I wish I had the quick answer for how to teach your children not to quit. But, there is no easy fix. However, there are some areas where we can help our children learn this skill.
How Do We Teach Our Children About Dreams and Persistence?
First, if you have a dream, pursue it. Not just dabble in it, but pursue it. I often say I want to run a 5K, but words mean nothing. What am I doing to pursue that dream? Do I make the work required a part of my day? Do I get up an hour earlier every morning to run? What sacrifice am I making to achieve that goal? I'll be honest, I would like to run a 5K, but my actions prove I really don't have a dream to run this type of race. Until I commit to the dream, until I commit to pursuing that dream with a passion, until I commit to the extra hours and the sacrifice of time, the dream means nothing. So, it's really not a dream. It's a fantasy. Model persistence and sacrifice for your children. Your children see where you spend your time. That's where your passion is.
Second, let your children see you fail, and teach them how to fail. I'm amazed at how many people quit when the first sign of adversity comes. Life is messy. Your children need to understand this idea and learn how to deal with it. Instead, we want to fix everything for them. But, that is leaving them with a false sense of self-worth. There is nothing wrong with self-worth, but it becomes a problem when you don't understand that the world is not going to revolve around you. When we continually clean up messes for our children we aren't teaching them about hard work and overcoming. We aren't teaching them to pick themselves up and keep moving forward. We aren't teaching them that a dream requires sacrifice.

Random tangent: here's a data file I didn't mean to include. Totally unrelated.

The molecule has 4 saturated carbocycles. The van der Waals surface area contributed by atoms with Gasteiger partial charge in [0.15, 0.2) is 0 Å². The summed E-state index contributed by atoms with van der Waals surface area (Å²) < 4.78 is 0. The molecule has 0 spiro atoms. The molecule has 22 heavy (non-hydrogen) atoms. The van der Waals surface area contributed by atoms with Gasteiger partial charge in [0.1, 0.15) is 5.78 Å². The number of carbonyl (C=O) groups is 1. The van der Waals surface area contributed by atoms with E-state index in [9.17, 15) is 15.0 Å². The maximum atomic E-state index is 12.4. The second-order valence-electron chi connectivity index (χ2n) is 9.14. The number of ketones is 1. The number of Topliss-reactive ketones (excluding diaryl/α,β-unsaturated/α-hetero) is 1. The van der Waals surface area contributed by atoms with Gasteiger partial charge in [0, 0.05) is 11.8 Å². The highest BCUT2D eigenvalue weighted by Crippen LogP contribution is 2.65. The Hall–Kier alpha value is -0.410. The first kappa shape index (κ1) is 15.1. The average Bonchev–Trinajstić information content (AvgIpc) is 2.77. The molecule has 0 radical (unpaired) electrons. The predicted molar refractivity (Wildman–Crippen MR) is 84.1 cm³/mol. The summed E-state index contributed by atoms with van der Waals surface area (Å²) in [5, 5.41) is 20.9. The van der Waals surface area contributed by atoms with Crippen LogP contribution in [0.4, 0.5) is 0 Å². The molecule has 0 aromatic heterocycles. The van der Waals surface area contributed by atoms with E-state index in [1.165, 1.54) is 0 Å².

So, next time you have a "dream" ask yourself:
The answers are up to you. But, you need to know that people are watching, especially your children. So, follow your dream with a passion. Do what it takes to pursue that dream, even if it fails. Chances are you are going to fail many times. Allen had lots of set backs before his first success. But, he didn't hightail it out of Nashville and head back to Delaware. He sacrificed, worked hard, and pursued the life he wanted.
Joshua Medcalf once said, "Don't believe the myths. Greatness is far from sexy, it is dirty, hard work, usually required to be done in the dark, when no one is watching, while your dreams are so far off."
You are the primary role model for your children. They will model themselves after you. Teach them to dream. Then teach them to pursue those dreams with a passion. Finally, teach them that this pursuit requires hard work and LOTS of sacrifice. But, if they really want the dream they will be willing to make whatever sacrifice is necessary.
What dream are you pursuing today? What sacrifices are you making? Share with us so that we can pray for you.